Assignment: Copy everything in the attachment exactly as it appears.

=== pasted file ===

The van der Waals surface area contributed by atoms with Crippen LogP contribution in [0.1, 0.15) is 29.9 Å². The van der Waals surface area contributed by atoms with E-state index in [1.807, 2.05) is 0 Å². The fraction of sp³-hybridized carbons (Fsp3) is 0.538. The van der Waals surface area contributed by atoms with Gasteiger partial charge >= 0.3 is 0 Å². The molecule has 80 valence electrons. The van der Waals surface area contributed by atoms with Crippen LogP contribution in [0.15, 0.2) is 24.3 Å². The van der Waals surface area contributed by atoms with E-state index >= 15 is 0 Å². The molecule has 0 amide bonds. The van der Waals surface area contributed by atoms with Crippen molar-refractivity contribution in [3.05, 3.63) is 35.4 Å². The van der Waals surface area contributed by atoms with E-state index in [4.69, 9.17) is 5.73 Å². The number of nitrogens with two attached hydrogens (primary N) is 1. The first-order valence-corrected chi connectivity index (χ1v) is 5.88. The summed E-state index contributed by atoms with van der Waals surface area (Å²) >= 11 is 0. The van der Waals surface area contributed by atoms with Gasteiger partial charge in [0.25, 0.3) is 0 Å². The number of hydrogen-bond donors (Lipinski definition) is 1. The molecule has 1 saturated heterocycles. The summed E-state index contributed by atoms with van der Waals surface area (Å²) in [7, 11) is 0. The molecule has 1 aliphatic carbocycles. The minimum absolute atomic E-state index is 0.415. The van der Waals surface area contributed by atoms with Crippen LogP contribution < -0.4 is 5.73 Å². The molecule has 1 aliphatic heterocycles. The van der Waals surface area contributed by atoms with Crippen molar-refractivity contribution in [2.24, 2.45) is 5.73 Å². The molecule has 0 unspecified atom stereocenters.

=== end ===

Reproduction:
The van der Waals surface area contributed by atoms with Crippen LogP contribution in [0.1, 0.15) is 29.9 Å². The van der Waals surface area contributed by atoms with E-state index in [1.807, 2.05) is 0 Å². The fraction of sp³-hybridized carbons (Fsp3) is 0.538. The van der Waals surface area contributed by atoms with Gasteiger partial charge >= 0.3 is 0 Å². The molecule has 80 valence electrons. The van der Waals surface area contributed by atoms with Crippen LogP contribution in [0.15, 0.2) is 24.3 Å². The van der Waals surface area contributed by atoms with E-state index >= 15 is 0 Å². The molecule has 0 amide bonds. The van der Waals surface area contributed by atoms with Crippen molar-refractivity contribution in [3.05, 3.63) is 35.4 Å². The van der Waals surface area contributed by atoms with E-state index in [4.69, 9.17) is 5.73 Å². The number of nitrogens with two attached hydrogens (primary N) is 1. The first-order valence-corrected chi connectivity index (χ1v) is 5.88. The summed E-state index contributed by atoms with van der Waals surface area (Å²) >= 11 is 0. The van der Waals surface area contributed by atoms with Gasteiger partial charge in [0.25, 0.3) is 0 Å². The number of hydrogen-bond donors (Lipinski definition) is 1. The molecule has 1 saturated heterocycles. The summed E-state index contributed by atoms with van der Waals surface area (Å²) in [7, 11) is 0. The molecule has 1 aliphatic carbocycles. The minimum absolute atomic E-state index is 0.415. The van der Waals surface area contributed by atoms with Crippen LogP contribution < -0.4 is 5.73 Å². The molecule has 1 aliphatic heterocycles. The van der Waals surface area contributed by atoms with Crippen molar-refractivity contribution in [2.24, 2.45) is 5.73 Å². The molecule has 0 unspecified atom stereocenters.